Roamin’ Umpire

When a mobile system requires a data connection in the field you accept incurring a certain cost to establish a GPRS connection. You may be lucky enough to have an unlimited plan or you may be billed based on the volume of data you use. Either way reducing the amount of data you send and receive is valuable as it will reduce the time taken to synchronise data improving the user experience and reducing load on your servers.

However have you considered what happens when you take the device out of your home network? Roaming data charges can vary from high to extortionate and you probably won’t have the luxury of a flat usage plan. In fact in a lot of cases you might want to restrict the application when used outside of the normal operating network – either to stop all data communications or to limit them to a minimum and perhaps only synchronise when the user manually initiates it rather than on a regular schedule. If you look at a couple of synchronisation applications – ActiveSync or Live Mesh for example these have a checkbox option to disable a synchronisation schedule when the device is roaming on a foreign network – the user has to actively change this before the device will automatically connect and synchronise data. This can be quite a good model to follow in your own applications. You may alternatively decide to set this behaviour based on a central policy rather than letting the user choose.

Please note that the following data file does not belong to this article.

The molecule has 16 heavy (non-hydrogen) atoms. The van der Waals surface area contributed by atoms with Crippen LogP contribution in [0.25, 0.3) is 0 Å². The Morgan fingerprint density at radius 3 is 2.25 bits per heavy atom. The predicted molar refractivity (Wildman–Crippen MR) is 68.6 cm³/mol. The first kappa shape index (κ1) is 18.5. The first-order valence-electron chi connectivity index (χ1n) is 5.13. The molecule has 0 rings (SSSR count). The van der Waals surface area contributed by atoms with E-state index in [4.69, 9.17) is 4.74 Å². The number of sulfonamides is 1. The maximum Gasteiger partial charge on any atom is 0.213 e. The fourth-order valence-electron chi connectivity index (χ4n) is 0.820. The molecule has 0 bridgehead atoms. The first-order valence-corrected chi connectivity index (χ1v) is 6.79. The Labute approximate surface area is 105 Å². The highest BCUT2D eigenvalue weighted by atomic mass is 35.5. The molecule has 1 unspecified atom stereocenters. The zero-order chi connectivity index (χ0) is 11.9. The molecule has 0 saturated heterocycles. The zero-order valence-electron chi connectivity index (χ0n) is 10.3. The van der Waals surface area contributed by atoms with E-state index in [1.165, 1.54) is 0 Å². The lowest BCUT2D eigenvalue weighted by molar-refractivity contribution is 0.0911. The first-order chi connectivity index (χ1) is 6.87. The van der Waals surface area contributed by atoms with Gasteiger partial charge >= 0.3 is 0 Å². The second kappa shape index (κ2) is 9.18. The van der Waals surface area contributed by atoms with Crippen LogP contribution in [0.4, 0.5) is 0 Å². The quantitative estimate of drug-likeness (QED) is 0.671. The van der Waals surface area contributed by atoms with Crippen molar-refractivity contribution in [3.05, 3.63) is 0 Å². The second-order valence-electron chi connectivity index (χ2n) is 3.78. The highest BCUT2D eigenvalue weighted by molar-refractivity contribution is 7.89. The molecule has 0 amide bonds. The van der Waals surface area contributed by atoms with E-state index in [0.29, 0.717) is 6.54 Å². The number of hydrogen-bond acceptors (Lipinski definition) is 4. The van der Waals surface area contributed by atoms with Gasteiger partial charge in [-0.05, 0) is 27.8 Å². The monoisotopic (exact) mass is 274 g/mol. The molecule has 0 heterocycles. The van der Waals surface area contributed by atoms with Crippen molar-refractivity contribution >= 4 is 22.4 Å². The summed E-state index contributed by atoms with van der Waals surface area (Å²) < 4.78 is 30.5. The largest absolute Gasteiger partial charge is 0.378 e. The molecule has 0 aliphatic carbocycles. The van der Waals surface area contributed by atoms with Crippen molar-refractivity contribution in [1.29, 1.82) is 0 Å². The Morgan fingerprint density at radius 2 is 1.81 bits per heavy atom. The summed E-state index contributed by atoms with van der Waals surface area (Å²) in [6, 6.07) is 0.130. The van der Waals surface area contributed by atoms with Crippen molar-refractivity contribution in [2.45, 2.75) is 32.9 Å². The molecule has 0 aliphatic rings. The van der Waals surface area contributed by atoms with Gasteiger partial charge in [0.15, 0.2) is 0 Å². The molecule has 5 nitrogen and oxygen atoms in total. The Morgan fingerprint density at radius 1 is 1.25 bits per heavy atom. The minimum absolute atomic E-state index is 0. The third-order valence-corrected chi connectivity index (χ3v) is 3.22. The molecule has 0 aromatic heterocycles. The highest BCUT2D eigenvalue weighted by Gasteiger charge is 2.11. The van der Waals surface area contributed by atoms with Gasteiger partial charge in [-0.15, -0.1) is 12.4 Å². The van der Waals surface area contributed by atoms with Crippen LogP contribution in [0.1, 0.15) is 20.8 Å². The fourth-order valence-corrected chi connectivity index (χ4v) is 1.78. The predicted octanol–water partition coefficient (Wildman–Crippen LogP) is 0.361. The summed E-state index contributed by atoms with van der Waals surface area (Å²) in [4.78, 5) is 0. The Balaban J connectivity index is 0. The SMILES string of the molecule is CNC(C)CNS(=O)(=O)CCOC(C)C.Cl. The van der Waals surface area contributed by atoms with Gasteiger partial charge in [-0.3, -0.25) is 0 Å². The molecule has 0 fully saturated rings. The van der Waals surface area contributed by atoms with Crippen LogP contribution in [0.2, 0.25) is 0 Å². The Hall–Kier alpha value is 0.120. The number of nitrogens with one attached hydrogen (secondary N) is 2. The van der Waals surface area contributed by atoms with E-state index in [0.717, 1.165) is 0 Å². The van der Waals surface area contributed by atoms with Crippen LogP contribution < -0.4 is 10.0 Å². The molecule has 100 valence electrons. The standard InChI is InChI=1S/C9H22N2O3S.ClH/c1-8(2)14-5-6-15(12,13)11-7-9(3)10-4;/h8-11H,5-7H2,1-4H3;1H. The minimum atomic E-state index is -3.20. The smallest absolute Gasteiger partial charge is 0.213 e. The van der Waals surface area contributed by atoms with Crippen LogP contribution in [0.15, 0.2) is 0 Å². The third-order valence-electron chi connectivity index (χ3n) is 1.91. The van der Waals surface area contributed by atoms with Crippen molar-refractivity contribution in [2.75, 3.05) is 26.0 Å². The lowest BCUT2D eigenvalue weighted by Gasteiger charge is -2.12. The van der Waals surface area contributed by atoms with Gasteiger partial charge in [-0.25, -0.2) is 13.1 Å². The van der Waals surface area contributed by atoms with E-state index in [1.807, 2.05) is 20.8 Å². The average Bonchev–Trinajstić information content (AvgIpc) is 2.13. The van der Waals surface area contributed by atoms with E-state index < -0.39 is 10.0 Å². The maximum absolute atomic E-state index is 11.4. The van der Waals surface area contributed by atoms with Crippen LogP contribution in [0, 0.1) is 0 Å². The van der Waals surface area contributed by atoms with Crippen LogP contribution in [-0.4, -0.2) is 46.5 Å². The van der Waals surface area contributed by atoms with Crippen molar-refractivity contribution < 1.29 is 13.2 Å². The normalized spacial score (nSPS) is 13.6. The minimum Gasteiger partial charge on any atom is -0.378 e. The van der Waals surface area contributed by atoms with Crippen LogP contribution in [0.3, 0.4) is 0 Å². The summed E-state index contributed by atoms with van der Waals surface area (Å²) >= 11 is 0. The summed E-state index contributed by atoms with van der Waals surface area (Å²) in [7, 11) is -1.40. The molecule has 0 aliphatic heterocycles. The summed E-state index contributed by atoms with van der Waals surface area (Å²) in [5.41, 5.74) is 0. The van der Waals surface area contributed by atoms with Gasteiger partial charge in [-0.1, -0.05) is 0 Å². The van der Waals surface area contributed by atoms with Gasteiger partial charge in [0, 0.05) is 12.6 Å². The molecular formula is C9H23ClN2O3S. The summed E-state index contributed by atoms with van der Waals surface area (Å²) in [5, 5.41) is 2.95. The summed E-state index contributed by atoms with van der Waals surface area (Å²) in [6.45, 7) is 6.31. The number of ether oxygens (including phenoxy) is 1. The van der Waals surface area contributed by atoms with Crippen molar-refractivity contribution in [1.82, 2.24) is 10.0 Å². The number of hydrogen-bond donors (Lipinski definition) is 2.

In order to react to changes in the network you can use the State and Notifications Broker which exposes a property with the current roaming status – SystemState.PhoneRoaming which is a boolean property. Because you can trap this event you can react as soon as the device registers on a foreign network or when it returns home and customise your code accordingly. Unfortunately not all applications are this considerate – Microsoft’s MyPhone client will continue to sync automatically unless you disable scheduled synchronisation while roaming – the opposite behaviour to their other applications. Let’s hope this is tweaked in a software update to help avoid nasty surprises!

By Peter Foot

Microsoft Windows Development MVP